I was in college, too. I was in speech class, and a boy gave a speech about carpe diem, siezing the day because you never know when it might be your last. When I left class, I noticed two things: how beautiful it was outside with a blue sky and fluffy clouds and two, how deserted campus was. When I walked into my dorm, the TV in the common room was on, and I heard plane and thought there was just a plane crash. When I got back upstairs, my suitemate was sitting blank in front of the TV, and then she filled me in.

Erin said...

I was in college, too. I was in speech class, and a boy gave a speech about carpe diem, siezing the day because you never know when it might be your last. When I left class, I noticed two things: how beautiful it was outside with a blue sky and fluffy clouds and two, how deserted campus was. When I walked into my dorm, the TV in the common room was on, and I heard plane and thought there was just a plane crash. When I got back upstairs, my suitemate was sitting blank in front of the TV, and then she filled me in.

lizbaker said...

I was walking to Spanish class in University Hall when I saw the first plane hit while walking through the Student Union. My friend and I just thought it was a fluke. After class, we learned all that was going on. I layed in my room, watching the news and crying for all the people.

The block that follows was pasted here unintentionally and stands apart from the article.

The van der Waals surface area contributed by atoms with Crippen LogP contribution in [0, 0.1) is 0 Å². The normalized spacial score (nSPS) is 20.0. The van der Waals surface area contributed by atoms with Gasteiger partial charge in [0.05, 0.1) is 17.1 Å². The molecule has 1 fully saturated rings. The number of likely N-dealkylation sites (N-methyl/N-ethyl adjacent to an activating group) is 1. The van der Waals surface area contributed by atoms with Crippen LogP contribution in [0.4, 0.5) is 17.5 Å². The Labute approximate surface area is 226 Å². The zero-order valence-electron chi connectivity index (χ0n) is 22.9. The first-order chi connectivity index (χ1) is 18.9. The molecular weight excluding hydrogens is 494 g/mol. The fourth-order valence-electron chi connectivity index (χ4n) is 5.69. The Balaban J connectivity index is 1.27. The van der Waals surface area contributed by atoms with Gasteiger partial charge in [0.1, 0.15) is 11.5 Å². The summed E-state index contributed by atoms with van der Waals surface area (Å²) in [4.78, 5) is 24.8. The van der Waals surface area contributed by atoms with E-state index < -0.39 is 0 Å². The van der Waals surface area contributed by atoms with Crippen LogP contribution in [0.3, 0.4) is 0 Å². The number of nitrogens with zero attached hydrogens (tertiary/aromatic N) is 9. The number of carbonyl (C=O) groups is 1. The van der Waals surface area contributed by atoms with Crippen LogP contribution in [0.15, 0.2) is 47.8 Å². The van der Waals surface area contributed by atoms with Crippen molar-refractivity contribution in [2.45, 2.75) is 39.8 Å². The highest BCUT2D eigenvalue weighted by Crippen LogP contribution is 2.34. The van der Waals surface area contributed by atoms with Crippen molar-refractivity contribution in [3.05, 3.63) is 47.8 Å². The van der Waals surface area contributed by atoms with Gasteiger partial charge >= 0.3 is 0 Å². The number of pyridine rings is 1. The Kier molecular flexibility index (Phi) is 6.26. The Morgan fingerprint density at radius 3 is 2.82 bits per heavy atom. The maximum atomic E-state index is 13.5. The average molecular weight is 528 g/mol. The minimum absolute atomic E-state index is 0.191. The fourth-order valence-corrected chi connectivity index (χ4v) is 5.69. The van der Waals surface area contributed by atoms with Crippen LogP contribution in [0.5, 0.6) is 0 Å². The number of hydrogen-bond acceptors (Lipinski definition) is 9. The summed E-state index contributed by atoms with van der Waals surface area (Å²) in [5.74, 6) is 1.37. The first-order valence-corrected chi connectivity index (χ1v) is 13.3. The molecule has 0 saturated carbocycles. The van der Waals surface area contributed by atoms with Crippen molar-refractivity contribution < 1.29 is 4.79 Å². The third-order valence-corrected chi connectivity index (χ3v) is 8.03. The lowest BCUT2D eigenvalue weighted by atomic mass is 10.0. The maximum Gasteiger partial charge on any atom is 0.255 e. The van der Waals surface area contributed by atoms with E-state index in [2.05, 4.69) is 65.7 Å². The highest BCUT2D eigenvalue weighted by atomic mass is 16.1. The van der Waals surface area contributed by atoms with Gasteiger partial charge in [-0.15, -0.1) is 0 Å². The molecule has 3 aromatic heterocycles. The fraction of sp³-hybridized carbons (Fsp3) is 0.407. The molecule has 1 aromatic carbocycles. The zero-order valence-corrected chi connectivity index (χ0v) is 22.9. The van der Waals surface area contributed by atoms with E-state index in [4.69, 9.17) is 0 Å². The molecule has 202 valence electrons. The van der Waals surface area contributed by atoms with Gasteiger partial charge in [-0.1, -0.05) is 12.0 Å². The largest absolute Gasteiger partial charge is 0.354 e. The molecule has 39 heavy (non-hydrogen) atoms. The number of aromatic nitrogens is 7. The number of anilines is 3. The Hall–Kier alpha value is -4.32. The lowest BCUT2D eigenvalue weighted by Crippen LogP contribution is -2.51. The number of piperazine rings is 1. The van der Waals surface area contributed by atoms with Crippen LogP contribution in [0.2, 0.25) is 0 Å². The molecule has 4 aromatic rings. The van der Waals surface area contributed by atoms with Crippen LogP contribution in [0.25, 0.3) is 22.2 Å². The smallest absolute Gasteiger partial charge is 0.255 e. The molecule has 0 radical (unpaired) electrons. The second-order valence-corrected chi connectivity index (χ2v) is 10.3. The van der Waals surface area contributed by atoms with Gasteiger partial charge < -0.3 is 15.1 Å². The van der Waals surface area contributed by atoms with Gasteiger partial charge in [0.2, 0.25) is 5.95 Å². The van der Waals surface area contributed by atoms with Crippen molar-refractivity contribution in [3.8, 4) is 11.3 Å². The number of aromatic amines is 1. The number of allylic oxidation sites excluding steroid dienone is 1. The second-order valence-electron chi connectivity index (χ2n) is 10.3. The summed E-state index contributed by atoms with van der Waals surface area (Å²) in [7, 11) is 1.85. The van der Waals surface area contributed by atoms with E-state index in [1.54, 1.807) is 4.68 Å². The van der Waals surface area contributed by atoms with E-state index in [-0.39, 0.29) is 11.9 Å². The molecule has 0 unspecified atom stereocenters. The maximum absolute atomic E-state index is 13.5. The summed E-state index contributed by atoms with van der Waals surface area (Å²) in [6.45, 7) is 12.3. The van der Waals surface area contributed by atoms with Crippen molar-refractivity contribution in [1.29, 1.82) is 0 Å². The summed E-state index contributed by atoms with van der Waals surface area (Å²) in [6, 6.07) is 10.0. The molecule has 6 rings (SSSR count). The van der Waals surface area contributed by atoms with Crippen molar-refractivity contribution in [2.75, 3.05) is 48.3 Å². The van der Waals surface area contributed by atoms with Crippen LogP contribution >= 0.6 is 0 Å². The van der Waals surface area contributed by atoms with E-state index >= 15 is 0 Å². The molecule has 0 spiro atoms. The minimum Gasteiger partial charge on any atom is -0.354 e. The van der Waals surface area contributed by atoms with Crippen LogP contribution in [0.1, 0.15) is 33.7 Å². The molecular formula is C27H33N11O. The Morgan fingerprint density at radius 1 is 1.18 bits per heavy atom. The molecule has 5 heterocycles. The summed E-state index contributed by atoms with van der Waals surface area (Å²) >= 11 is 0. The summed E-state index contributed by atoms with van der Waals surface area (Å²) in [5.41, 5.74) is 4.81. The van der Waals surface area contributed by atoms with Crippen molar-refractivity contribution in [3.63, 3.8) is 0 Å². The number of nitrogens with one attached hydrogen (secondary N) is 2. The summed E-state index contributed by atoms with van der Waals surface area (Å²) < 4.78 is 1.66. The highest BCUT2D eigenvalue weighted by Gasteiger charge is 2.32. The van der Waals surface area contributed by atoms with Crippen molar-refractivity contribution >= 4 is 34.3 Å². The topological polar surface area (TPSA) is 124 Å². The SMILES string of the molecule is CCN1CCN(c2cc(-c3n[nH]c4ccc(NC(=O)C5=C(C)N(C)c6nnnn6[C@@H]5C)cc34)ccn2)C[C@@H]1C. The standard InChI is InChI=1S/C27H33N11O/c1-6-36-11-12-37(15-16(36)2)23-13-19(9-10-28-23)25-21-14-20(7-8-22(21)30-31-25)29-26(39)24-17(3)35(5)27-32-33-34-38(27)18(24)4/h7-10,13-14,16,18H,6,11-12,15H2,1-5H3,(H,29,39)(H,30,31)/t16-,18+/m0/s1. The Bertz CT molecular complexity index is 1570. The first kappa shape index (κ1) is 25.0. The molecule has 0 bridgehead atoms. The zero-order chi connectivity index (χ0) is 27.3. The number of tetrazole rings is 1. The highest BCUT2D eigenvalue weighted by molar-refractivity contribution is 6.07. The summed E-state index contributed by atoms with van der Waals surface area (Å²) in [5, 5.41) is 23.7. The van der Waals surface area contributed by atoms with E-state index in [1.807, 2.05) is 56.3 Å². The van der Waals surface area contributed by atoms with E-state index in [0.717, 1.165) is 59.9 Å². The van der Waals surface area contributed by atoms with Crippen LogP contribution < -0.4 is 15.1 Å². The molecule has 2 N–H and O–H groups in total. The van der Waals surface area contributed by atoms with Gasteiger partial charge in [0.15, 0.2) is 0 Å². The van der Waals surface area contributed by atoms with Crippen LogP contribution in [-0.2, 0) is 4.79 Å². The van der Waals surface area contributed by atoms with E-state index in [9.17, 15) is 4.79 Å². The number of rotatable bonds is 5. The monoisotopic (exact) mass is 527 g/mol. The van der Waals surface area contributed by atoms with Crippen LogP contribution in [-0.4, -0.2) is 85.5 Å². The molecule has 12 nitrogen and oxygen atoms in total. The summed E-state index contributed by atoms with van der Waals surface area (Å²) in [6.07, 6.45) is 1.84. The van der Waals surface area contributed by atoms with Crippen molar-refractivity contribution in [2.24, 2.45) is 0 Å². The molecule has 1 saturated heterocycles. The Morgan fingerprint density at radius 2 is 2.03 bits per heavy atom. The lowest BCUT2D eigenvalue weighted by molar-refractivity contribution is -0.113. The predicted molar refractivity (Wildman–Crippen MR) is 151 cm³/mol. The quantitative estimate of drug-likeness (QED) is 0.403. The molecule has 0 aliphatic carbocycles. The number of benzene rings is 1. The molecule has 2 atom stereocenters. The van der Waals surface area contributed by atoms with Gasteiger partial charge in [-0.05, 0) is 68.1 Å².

At our next Spanish class, our teacher opened with the question, "What did you do after class on Tuesday?" Everyone had the same answer. Went to my room, watched the news and called my mom.

3 Little Snaps said...

Great post! I wrote a similar one!
http://3littlesnaps.blogspot.com/

Bacardi Mama said...

I was teaching a class of preschoolers. As luck would have it, our computer system was down and we don't have a tv in the classroom. A preschool mom told us what was going on when she dropped off her child. It made it even more scary to have no connection to the outside world. My nephew, who was a senior at the time enlisted with several of his friends and were deployed to Irag the following year. I was so proud, but so scared for him. It takes such a special person to put their lives above others. Their class graduation song was "Won't Back Down" by Tom Petty Luckily, he came home safe. Thank you for a great post.

Mimi's Toes said...

Thank you for such a special post. You said it all. I was sitting at my desk at work when my boss's mom called and told me. I was frozen and couldn't follow the rest of my co-workers who were going to the conference room to turn on the t.v. to watch it unfold. I just sat at my desk praying for everyone, sort of in shock. I have cousins serving our Country. I would also like to thank them from the bottom of my heart for their service.